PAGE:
My friend Jeff Fowler channels Dan Jenkins when he points out that "every game is its ownself." No truer anywhere today than it is in El Paso. That’s where UTEP, last week on the wrong end of 64-7, upended Houston, last week on the right end of national acclaim and a high AP ranking after a thriller against Texas Tech. UTEP papered over Houston’s 17-point spread with a 58-41 battering of the Cougar defense behind Donald Buckram’s ridiculous 262 yards on the ground.

Iowa barely beats Northern Iowa, then goes to Penn State and embarrasses an allegedly top ten squad, then comes home and barely beats Arkansas State. OK. Iowa 24, Arkansas State 21.

While someone explains that result, someone else take a crack at why Virginia Tech can obliterate Miami’s offense and then give up 26 points to Duke. No, Va Tech did not lose to Duke (34-26, Hokies); it just felt that way.

Mississippi scored against Vanderbilt. Once you accomplish that, then you have a pretty good shot at beating Vandy, whose fine defense can only accomplish so much. Ole Miss 23, Commodores 7.

Auburn went to Tennessee and returned with a valuable SEC road win, 26-22. The Tigers have, very quietly, not lost a game this year.

Michigan apparently missed last Sunday’s paper. Otherwise they would have known that Michigan State had thrown in the towel and coasted to an easy victory. Instead, Michigan State 26, Michigan 20. Meanwhile, Penn State licked its wounds and licked Illinois, 35-17. Illinois is a terrible football team.

Notre Dame, God love ‘em (and I assume he does), went down to the last minute for the fourth week in a row and beat Washington, 37-30, in overtime. Jimmy Clausen went 23-31 for 422 with Golden Tate being the biggest beneficiary.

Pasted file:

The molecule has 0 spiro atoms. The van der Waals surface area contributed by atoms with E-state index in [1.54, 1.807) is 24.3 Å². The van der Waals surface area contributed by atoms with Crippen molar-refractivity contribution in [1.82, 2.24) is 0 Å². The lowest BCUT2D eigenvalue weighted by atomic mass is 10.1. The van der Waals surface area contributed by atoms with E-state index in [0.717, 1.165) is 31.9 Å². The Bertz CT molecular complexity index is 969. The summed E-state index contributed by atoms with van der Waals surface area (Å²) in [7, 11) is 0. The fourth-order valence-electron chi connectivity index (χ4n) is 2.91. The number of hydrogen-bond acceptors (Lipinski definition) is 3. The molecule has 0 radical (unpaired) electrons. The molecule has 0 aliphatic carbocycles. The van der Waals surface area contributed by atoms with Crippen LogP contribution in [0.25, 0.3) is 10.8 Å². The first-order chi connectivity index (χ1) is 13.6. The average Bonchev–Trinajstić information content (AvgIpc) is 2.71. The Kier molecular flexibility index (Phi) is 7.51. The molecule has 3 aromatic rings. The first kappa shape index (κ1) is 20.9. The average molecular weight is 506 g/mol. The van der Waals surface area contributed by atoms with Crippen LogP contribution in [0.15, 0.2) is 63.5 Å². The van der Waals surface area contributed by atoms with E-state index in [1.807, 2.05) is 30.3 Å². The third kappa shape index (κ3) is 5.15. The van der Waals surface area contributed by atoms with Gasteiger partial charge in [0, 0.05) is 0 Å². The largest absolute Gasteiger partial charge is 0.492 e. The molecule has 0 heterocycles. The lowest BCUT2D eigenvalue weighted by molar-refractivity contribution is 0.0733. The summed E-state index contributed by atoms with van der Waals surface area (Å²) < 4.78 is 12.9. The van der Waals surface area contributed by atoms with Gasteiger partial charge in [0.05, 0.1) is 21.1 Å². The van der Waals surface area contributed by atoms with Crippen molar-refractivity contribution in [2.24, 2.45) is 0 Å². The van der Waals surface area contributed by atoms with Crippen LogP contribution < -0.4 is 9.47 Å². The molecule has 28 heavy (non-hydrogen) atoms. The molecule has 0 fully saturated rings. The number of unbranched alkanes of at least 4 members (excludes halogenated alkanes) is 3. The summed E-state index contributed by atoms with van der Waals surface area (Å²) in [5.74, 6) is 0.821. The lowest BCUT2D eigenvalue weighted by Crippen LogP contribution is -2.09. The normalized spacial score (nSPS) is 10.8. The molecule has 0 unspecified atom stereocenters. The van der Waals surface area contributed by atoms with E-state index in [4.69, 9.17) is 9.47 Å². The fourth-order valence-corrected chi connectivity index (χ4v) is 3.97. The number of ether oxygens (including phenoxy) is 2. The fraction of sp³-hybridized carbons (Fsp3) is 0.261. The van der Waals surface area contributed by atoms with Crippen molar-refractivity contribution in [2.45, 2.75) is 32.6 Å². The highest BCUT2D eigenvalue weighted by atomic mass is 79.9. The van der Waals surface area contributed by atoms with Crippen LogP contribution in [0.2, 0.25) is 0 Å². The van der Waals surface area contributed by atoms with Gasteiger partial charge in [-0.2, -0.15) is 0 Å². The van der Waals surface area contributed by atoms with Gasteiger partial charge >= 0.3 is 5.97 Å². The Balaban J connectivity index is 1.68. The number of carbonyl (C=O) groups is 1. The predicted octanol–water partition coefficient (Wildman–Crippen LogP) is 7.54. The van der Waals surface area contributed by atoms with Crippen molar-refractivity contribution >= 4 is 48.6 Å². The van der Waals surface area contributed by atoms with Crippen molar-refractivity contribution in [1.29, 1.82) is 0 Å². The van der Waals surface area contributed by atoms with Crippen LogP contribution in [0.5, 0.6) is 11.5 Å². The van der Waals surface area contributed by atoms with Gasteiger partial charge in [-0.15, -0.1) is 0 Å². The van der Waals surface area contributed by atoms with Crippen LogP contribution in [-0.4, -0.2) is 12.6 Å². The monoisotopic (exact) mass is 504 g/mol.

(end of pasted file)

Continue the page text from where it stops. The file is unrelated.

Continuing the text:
Who leads the Pac Ten? Stanford, at 3-0, thanks to a 24-16 win over UCLA, keyed by the Cardinal Larry Csonka-esque running back, Toby Gerhart.

Boise State beat UC-Davis, 34-16, which didn’t impress anyone. You boys go back out on your blue field and do not come in the house until you have scored 70. Understand?

Arkansas lit up Texas A&M, 47-19, in a measuring-stick game for both teams. The rest of the Big 12 (Texas, Nebraska, Kansas, Mizzou and Oklahoma State), bizarrely, took the day off.

South Florida remained unblemished by hanging a 20-spot in the third quarter and intercepting Greg Paulus five times to beat Syracuse 34-20. Paulus’s assist/turnover ratio: not good.

Remember Noel Devine? One of the many gifted speed merchants who used to hang out with Pat White at West Virginia, Devine is, get this, still playing football. And apparently no one from the state of Colorado can tackle him. West Virginia 35, Colorado 24.

Some teams simply did what they were supposed to do. Alabama bludgeoned Kentucky, 38-20. The term "bludgeon" describes what Alabama does far better than any other verb could. My newspaper went with "pummel" today, but it lacks a certain medieval quality.

Cincinnati suffered no letdown at Miami (Midwest version), 37-13. Oregon beat Wazzu, the closest thing in a BCS conference to having a bye week, 52-6. TCU continued their cross-Metroplex rivalry with Southern Money and pulled away 39-14 after a shaky first half. SMU’s not terrible, by the way. Brigham Young defeated Utah State 35-17. Ohio State crushed Indiana 33-14.

Impressive Showing of the Week: UTEP

1. Alabama

2. Texas

3. Tim Tebow’s neurologist

4. Virginia Tech

5. LSU

6. USC

7. Miami

8. Ohio State

9. Cincinnati

10. TCU